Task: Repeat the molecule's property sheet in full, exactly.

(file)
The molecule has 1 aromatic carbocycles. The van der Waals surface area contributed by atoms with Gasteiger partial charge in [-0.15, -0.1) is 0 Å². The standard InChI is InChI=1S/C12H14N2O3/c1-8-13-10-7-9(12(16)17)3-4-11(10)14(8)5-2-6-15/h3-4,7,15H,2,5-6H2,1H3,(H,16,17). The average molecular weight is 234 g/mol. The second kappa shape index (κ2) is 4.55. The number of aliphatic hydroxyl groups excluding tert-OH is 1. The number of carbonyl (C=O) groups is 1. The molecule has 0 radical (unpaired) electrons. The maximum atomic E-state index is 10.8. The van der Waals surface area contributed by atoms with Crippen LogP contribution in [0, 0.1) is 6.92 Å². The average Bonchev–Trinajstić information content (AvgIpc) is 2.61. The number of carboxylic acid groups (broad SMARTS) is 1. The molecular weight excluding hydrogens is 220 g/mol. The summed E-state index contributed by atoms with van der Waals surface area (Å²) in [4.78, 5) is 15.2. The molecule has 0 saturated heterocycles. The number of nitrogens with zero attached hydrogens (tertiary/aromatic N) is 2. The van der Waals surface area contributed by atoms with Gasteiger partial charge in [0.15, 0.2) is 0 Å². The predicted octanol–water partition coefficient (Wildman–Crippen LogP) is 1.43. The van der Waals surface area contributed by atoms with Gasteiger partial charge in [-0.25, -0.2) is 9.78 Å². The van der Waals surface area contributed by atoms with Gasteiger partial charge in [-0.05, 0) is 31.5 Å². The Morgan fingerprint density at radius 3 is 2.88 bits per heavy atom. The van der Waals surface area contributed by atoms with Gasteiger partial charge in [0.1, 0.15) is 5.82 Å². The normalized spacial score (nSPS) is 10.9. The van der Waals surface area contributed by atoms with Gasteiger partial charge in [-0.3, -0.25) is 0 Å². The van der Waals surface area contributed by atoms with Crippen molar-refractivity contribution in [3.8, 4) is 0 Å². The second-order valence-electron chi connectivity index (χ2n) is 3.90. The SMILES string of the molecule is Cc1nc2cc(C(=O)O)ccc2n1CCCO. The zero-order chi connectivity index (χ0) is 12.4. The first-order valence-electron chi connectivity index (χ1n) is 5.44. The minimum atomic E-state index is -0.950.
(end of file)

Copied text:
The molecule has 1 aromatic carbocycles. The van der Waals surface area contributed by atoms with Gasteiger partial charge in [-0.15, -0.1) is 0 Å². The standard InChI is InChI=1S/C12H14N2O3/c1-8-13-10-7-9(12(16)17)3-4-11(10)14(8)5-2-6-15/h3-4,7,15H,2,5-6H2,1H3,(H,16,17). The average molecular weight is 234 g/mol. The second kappa shape index (κ2) is 4.55. The number of aliphatic hydroxyl groups excluding tert-OH is 1. The number of carbonyl (C=O) groups is 1. The molecule has 0 radical (unpaired) electrons. The maximum atomic E-state index is 10.8. The van der Waals surface area contributed by atoms with Crippen LogP contribution in [0, 0.1) is 6.92 Å². The average Bonchev–Trinajstić information content (AvgIpc) is 2.61. The number of carboxylic acid groups (broad SMARTS) is 1. The molecular weight excluding hydrogens is 220 g/mol. The summed E-state index contributed by atoms with van der Waals surface area (Å²) in [4.78, 5) is 15.2. The molecule has 0 saturated heterocycles. The number of nitrogens with zero attached hydrogens (tertiary/aromatic N) is 2. The van der Waals surface area contributed by atoms with Gasteiger partial charge in [0.15, 0.2) is 0 Å². The predicted octanol–water partition coefficient (Wildman–Crippen LogP) is 1.43. The van der Waals surface area contributed by atoms with Gasteiger partial charge in [-0.25, -0.2) is 9.78 Å². The van der Waals surface area contributed by atoms with Gasteiger partial charge in [-0.05, 0) is 31.5 Å². The Morgan fingerprint density at radius 3 is 2.88 bits per heavy atom. The van der Waals surface area contributed by atoms with Gasteiger partial charge in [0.1, 0.15) is 5.82 Å². The normalized spacial score (nSPS) is 10.9. The van der Waals surface area contributed by atoms with Gasteiger partial charge in [-0.3, -0.25) is 0 Å². The van der Waals surface area contributed by atoms with Crippen molar-refractivity contribution in [3.8, 4) is 0 Å². The second-order valence-electron chi connectivity index (χ2n) is 3.90. The SMILES string of the molecule is Cc1nc2cc(C(=O)O)ccc2n1CCCO. The zero-order chi connectivity index (χ0) is 12.4. The first-order valence-electron chi connectivity index (χ1n) is 5.44. The minimum atomic E-state index is -0.950.